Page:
Flash fiction often captures particularly moments in time. Are there moments you find yourself returning to for inspiration?
There’s no one individual moment that I keep returning to. In fact, I find it hard to identify what inspires a lot of my stories. Her Precious Things came to being sometime after watching the Little Mermaid, though, so I think we can thank Disney for this one.
Do you have any previously published pieces you’re particularly proud of?
I often gravitate to darker stories, so I was pleased with the gothic atmosphere of Polly, The Protector. https://cabinetofheed.wordpress.com/2018/03/06/polly-the-protector-david-cook/
And also this story, about a man-eating printer. The man got what he deserved, though. https://thefictionpool.com/2017/07/21/printer-error-by-david-cook/amp/
What do you find to be the hardest about consolidating and writing stories as flash fiction?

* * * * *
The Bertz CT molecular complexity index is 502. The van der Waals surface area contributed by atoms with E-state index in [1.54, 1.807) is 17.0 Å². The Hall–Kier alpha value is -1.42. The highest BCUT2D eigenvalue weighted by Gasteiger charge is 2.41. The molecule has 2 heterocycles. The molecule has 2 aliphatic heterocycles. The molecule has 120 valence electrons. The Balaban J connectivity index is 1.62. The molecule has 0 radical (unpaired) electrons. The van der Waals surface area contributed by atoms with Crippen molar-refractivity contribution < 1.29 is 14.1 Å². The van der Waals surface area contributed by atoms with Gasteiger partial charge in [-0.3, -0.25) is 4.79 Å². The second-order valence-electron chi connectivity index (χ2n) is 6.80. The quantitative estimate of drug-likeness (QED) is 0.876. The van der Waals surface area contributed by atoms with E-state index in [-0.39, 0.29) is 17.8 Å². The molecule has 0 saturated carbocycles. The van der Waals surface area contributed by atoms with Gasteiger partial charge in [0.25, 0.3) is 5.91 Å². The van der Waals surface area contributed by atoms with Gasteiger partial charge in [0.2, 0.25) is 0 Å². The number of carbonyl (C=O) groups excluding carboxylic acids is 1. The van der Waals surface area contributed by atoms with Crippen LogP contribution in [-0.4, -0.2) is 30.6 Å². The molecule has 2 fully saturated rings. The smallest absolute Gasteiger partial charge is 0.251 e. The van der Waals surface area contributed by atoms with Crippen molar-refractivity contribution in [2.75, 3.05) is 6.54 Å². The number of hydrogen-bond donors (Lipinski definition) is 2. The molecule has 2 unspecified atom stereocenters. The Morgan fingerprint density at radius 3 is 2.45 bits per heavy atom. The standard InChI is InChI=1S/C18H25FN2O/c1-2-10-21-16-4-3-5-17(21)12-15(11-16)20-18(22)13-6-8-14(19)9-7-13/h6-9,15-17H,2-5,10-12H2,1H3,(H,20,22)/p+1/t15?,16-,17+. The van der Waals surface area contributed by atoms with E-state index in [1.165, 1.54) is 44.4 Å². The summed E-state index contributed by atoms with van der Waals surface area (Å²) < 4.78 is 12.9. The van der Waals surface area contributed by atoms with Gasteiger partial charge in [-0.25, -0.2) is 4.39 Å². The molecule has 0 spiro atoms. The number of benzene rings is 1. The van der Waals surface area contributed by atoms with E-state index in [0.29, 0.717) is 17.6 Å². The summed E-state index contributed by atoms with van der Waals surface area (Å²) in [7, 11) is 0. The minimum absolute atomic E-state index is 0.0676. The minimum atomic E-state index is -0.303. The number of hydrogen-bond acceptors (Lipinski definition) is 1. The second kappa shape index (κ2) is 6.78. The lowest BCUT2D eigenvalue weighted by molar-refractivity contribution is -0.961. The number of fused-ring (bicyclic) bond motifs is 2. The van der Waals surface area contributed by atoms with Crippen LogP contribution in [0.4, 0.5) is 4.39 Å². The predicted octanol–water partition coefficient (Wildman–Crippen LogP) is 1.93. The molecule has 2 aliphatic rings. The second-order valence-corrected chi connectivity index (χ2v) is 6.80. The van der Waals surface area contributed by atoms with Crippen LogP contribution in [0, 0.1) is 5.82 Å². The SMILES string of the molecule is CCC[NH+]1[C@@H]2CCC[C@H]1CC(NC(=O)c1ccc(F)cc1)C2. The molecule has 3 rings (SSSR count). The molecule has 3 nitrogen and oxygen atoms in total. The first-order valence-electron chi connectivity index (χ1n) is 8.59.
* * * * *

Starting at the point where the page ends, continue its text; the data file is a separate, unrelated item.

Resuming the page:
Often I find my stories end up being around 1200-1500 words after a first draft, making them too long for Flash, but also too short for most longer fiction publications. Then begins the editing process, which is harder for some pieces than others.
For me, as the editor, the saddest moment was the very end and how he responded to what she left on the doorstep. What moment did you connect with the most while writing this story?
I think I like the opening scene the most, as we hear about her struggle, without knowing for sure who the character is or what she is struggling for. I enjoy little mysteries like that, and I think – hope – it makes for an intriguing introduction to the story.
This really works well as a flash fiction piece, but have you considered making it longer or do you prefer it as flash?
I think this story works best as flash. There would be scope to explore the main character’s life further, both before and after the scenes described in the story, but I think I’d rather they were left to the reader’s imagination.
You can read David Cook’s flash fiction piece, “Her Precious Things” in Issue Six of The Ginger Collect.